Friday, January 05, 2007

CBIA Chair: 'It was more like a stock market slump than a housing slump'

From the Sacramento Bee:

[A] chorus of industry officials believes the bottom is near. That's what to watch for in this new year. Will Sacramento lead the nation out of its residential real estate doldrums? What will prod buyers off the fence? And what will it take to sell your house?
...
In the Sacramento region, where the market saw housing starts "nosedive" from annual highs of 18,000 from 2002-2004 to just 10,000 new houses during 2006, [California Building Industry Association chief economist Alan] Nevin predicts a modest 2007 recovery. He sees 10,000 to 12,000 starts.
...
Thursday, Nevin acknowledged he didn't see the depth of 2006's downturn when offering predictions a year ago that in hindsight proved overly sunny. New CBIA Chair Wes Kuesder, a Los Angeles-area builder, said the entire industry guessed wrong about 2006. "What's unusual about this slowdown is the rapid downswing," he said. "It was different than the others, different than the last 30 years. That was a surprise." "It was like a memo went out" to buyers to just quit, said CBIA President Robert Rivinius.
...
Watch for a new round of construction management layoffs as 2007 begins, said Angel Ahumada, CEO of a Roseville-based executive search firm, Integrity Recruiting. Hiring will remain slow for building superintendents and customer service jobs as builders trim excess inventory and start fewer houses, he said..."If you look at the markets, San Diego and Sacramento were probably the worst hit. That's what we've seen from a hiring perspective," Ahumada said.
From the North County Times:
Independent economists suggest that Nevin's forecast is on the rosy side, and that fewer homes will be built. If the forecast is wrong, it won't be the first time. Nevin said last year's prediction was off by about 15,000 single-family homes statewide.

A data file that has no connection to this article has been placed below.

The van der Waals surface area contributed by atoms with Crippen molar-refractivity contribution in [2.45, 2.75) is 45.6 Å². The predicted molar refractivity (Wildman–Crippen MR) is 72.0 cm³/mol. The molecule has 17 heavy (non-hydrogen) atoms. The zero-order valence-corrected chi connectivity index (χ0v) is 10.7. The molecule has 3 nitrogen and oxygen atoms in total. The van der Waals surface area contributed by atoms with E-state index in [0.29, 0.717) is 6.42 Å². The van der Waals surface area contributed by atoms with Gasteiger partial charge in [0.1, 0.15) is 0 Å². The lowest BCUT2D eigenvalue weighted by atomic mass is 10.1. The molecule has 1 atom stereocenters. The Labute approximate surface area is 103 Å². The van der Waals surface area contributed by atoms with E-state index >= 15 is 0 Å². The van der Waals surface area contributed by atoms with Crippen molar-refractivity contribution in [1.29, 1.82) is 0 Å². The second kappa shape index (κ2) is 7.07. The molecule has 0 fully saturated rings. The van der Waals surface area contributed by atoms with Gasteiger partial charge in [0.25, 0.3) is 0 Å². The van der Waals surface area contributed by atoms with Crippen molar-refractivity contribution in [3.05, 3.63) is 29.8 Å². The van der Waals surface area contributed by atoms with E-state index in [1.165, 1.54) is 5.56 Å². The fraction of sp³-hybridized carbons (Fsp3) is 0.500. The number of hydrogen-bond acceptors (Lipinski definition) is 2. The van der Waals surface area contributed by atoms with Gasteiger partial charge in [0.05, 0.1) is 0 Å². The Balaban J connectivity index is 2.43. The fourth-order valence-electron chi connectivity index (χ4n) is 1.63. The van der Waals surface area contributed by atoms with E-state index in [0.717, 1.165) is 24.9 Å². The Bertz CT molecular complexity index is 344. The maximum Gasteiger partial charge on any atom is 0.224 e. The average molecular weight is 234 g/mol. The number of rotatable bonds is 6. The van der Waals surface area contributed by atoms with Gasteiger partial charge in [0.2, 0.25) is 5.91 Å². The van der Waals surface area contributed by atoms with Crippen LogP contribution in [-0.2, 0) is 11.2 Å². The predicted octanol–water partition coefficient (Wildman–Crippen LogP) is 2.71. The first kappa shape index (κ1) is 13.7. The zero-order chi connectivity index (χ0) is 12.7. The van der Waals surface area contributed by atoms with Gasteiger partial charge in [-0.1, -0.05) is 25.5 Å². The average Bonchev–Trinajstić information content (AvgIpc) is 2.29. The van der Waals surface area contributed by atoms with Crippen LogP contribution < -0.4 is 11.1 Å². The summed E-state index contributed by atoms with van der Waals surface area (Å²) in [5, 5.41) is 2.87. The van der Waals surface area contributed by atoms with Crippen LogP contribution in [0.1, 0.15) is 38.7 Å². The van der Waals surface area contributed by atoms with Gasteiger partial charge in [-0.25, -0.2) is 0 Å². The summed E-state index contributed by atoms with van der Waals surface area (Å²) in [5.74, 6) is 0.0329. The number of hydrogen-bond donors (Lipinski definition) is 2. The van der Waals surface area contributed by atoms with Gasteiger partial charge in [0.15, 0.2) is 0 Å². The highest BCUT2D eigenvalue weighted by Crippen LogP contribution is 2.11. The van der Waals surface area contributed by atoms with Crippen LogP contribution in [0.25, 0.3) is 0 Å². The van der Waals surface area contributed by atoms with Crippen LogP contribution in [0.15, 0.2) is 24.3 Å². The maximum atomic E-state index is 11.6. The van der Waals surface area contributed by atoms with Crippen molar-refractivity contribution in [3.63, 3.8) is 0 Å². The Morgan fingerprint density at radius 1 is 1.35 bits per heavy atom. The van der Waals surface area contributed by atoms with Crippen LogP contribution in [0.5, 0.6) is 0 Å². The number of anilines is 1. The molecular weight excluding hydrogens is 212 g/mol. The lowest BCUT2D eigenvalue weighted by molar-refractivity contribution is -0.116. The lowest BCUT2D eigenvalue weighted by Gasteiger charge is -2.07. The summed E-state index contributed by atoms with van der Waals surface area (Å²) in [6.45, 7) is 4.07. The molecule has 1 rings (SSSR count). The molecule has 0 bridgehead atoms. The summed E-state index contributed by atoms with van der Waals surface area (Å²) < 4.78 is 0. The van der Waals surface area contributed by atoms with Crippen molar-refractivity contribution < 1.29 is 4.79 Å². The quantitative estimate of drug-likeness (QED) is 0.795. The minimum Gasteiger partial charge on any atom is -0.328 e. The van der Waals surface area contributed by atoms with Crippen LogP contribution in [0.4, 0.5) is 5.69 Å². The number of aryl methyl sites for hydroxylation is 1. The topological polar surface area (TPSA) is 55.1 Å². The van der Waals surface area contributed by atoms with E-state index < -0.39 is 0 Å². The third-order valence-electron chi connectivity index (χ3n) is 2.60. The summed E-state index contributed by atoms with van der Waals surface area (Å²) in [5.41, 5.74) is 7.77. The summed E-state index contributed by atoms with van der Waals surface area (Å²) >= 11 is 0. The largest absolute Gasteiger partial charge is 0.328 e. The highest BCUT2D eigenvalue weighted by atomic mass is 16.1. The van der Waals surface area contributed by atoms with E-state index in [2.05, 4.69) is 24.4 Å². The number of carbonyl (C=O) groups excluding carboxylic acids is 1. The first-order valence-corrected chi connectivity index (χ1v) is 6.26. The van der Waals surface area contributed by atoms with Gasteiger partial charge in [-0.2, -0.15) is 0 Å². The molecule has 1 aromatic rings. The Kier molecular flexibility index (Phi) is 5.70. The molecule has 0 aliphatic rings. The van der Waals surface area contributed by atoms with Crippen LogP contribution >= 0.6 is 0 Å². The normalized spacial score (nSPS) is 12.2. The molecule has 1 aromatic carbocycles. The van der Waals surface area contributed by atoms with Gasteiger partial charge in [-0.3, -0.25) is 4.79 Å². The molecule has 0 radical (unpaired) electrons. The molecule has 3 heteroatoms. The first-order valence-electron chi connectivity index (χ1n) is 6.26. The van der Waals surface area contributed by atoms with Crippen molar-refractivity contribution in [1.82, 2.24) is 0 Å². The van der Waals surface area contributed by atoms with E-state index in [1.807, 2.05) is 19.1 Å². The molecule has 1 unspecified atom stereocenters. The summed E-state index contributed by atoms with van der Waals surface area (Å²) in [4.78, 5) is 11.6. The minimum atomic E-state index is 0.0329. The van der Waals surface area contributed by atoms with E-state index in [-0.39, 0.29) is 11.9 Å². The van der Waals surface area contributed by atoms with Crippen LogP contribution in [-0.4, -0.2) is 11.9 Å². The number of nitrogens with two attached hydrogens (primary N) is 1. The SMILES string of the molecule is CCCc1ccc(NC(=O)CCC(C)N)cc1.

"I think it's just going to be a weak year all around for single-family construction in 2007," said Christopher Thornberg, formerly an economist with the prestigious UCLA Anderson Forecast and now a partner in a Los Angeles economic consulting firm. "It's not going to be until 2008 that we work through this inventory of single-family homes. I think we have massively overbuilt single-family homes, particularly in places like Riverside, San Bernardino, San Diego and Sacramento."
...
"In 2007, we foresee a situation where construction jobs will decline by 10 to 15 percent as the residential market trends downwards," Nevin wrote in the association's 2007 Housing Forecast, which was released Thursday.
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Around late summer, construction ground to a halt all over California, said Wes Keusder, a Costa Mesa-based home builder and chairman of the state building industry association. "It was more like a stock market slump than a housing slump," Keusder said. "That's what gave us the inventory that we are burning off now. Normally, you don't just all of the sudden have people stop buying houses on a weekend, but that's pretty much what happened."

8 comments:

Lander said...

"In San Joaquin County, the number of construction permits issued for construction of single-family homes, condos and apartments has fallen off more sharply."

"In the first 11 months of 2005, the number of housing building permits totaled 5,924, according to the Construction Industry Research Board, which tracks the building industry in California."